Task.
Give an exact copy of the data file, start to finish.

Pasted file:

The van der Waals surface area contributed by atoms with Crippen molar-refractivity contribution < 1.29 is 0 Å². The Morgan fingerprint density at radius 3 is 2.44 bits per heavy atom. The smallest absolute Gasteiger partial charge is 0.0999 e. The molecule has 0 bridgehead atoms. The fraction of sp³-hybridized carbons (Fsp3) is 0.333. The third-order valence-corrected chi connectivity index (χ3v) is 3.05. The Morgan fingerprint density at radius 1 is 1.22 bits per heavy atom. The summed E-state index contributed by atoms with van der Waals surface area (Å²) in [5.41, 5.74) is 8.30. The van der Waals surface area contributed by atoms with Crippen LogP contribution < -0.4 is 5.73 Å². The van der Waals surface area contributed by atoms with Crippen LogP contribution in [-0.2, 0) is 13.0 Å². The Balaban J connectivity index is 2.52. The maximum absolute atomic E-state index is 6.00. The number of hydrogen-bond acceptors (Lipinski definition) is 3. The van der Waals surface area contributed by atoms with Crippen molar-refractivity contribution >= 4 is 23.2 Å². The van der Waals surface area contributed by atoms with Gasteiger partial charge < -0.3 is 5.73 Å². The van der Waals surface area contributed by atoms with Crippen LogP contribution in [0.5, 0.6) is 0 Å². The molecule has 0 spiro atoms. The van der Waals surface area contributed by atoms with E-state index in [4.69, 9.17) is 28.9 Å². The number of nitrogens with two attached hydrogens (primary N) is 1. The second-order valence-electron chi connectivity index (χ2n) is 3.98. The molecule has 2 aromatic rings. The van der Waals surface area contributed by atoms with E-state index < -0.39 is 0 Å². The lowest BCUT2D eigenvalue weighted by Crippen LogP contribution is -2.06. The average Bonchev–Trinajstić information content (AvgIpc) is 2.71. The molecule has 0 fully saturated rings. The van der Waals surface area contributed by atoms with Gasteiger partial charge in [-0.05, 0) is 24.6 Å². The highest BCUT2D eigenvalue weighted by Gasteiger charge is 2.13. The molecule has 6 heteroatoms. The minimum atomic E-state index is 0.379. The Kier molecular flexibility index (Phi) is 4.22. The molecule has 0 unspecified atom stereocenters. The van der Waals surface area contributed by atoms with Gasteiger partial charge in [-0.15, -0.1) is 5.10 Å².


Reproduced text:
The van der Waals surface area contributed by atoms with Crippen molar-refractivity contribution < 1.29 is 0 Å². The Morgan fingerprint density at radius 3 is 2.44 bits per heavy atom. The smallest absolute Gasteiger partial charge is 0.0999 e. The molecule has 0 bridgehead atoms. The fraction of sp³-hybridized carbons (Fsp3) is 0.333. The third-order valence-corrected chi connectivity index (χ3v) is 3.05. The Morgan fingerprint density at radius 1 is 1.22 bits per heavy atom. The summed E-state index contributed by atoms with van der Waals surface area (Å²) in [5.41, 5.74) is 8.30. The van der Waals surface area contributed by atoms with Crippen LogP contribution < -0.4 is 5.73 Å². The van der Waals surface area contributed by atoms with Crippen LogP contribution in [-0.2, 0) is 13.0 Å². The Balaban J connectivity index is 2.52. The maximum absolute atomic E-state index is 6.00. The number of hydrogen-bond acceptors (Lipinski definition) is 3. The van der Waals surface area contributed by atoms with Crippen molar-refractivity contribution >= 4 is 23.2 Å². The van der Waals surface area contributed by atoms with Gasteiger partial charge < -0.3 is 5.73 Å². The van der Waals surface area contributed by atoms with Crippen LogP contribution in [0.5, 0.6) is 0 Å². The molecule has 0 spiro atoms. The van der Waals surface area contributed by atoms with E-state index in [4.69, 9.17) is 28.9 Å². The number of nitrogens with two attached hydrogens (primary N) is 1. The second-order valence-electron chi connectivity index (χ2n) is 3.98. The molecule has 2 aromatic rings. The van der Waals surface area contributed by atoms with E-state index < -0.39 is 0 Å². The lowest BCUT2D eigenvalue weighted by Crippen LogP contribution is -2.06. The average Bonchev–Trinajstić information content (AvgIpc) is 2.71. The molecule has 0 fully saturated rings. The van der Waals surface area contributed by atoms with Gasteiger partial charge in [-0.05, 0) is 24.6 Å². The highest BCUT2D eigenvalue weighted by Gasteiger charge is 2.13. The molecule has 6 heteroatoms. The minimum atomic E-state index is 0.379. The Kier molecular flexibility index (Phi) is 4.22. The molecule has 0 unspecified atom stereocenters. The van der Waals surface area contributed by atoms with Gasteiger partial charge in [-0.15, -0.1) is 5.10 Å².